Three peaks straddle the Pacific Crest Trail (PCT) due east of Oregon’s Howard Prairie Lake: Brush Mountain (with north and south summits), Old Baldy, and rocky Point 6054 (known locally as “Vulture Rock“). Point 6054 was never the site of a Forest Service fire lookout, while Old Baldy hosted one between 1924 and 1961, and two sat atop Brush Mountain between 1915 and 1930. The lookout on Brush Mountain’s northern summit was probably one of the most unusual ever allowed by the U.S. Forest Service:

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After the Deluge: Blue Grotto 27-Oct-2021

And the waters prevailed exceedingly upon the earth; and all the high hills, that were under the whole heaven, were covered.

Well, the biblical-scale deluge seems to have targeted mainly California. We got what amounted to a passing glance. But still a very welcome glance given our drought and all. Enough wetness to maybe bring some of our smaller intermittent streams to life? Like the unnamed one that feeds the Blue Grotto on the shores of Lost Creek Lake? We try to visit the Grotto in the Spring when winter rains create the waterfall that is at its greenish-blue heart. Although we were there just this February, we thought: “Why not go see what the recent rains have done for it?” Even if it was still dry, the out-and-back hike to it on the North Shore Trail from the Lost Creek Trailhead is a very pleasant one and, at this time of year, one through Fall colors. 😊

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Before the Deluge: Prescott Park 21-Oct-2021

After the hottest and perhaps one of the driest summers in Oregon’s history, we are apparently going to be swamped for days by a veritable river of moisture. A Class 5 atmospheric event! Buckets of magical sky water! This will certainly take the edge off the drought 🙂 even if it might trigger floods in the burn scars left by this summer’s wildfires.😟 The color scheme in the GOES 17 water vapor image above seems to capture the intensity of what’s coming our way.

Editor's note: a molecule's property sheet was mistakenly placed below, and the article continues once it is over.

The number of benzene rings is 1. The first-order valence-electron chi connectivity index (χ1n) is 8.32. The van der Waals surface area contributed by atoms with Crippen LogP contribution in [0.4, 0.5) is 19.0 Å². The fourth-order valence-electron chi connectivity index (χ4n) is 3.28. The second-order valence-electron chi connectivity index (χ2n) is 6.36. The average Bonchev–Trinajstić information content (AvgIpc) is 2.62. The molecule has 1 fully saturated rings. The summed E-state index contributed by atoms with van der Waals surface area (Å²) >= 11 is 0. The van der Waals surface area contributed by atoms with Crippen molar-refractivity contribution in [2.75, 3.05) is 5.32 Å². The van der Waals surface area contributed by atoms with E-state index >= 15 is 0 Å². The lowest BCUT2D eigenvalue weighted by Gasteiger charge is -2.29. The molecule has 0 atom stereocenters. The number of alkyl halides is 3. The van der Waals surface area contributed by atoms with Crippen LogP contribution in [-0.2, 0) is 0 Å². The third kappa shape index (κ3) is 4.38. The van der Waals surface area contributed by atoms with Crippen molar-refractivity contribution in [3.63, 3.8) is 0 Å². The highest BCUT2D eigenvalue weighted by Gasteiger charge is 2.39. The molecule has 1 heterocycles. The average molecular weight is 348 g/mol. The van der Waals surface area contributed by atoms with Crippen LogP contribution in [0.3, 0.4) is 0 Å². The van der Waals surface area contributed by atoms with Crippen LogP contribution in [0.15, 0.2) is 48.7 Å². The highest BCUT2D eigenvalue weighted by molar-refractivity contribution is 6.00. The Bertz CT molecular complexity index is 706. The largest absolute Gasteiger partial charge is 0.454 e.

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Mystic Lake (Mountain Lakes Wilderness) 19-Oct-2021

Last September, Lee Juillerat wrote a piece for our local paper, the Mail Tribune, reminiscing about a trip he’d made to Mystic Lake, which sits at 7,200 feet (2,195 m) in the nearby Mountain Lakes Wilderness. I had passed near this little lake when I did the Mountain Lakes Loop in 2015 but didn’t have time to divert then for a visit. So I put Mystic on the seemingly bottomless hikes to do list, intending it for a late summer hike. Then heat, smoke, other hikes, other adventures, and personal business intervened and voilà it was mid-October. And La Niña was back – bringing with it rain and the first snows of winter. Was it now too late to reach Mystic without snowshoes?

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Lakefront Nature Preserve (Cleveland, Ohio) 14-Oct-2021

After our personal business in Columbus, we headed to Cleveland for more of the same, paying a quick visit to Cuyahoga National Park along the way. There’s a lot going on in this park and it deserved more than a quick visit but you go with what you got.

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Hocking Hills State Park (Ohio) 12-Oct-2021

Personal business once again took us East, this time to Columbus and Cleveland, Ohio. Compared to our little town, we found these “big” cities to be a bit disorienting. 🤪 Lots of freeways, traffic, and people. We enjoyed our visits to them – and had some great meals at small, local restaurants – but decompression time in the woods was still called for. So we planned in a visit to Hocking Hills State Park about an hour south of Columbus. Every place seems to have a most visited location – think Angels Landing in Zion National Park or Dog Mountain in Southern Washington or anywhere in Great Smoky Mountains National Park – and Hocking Hills seems to play that role for Ohio.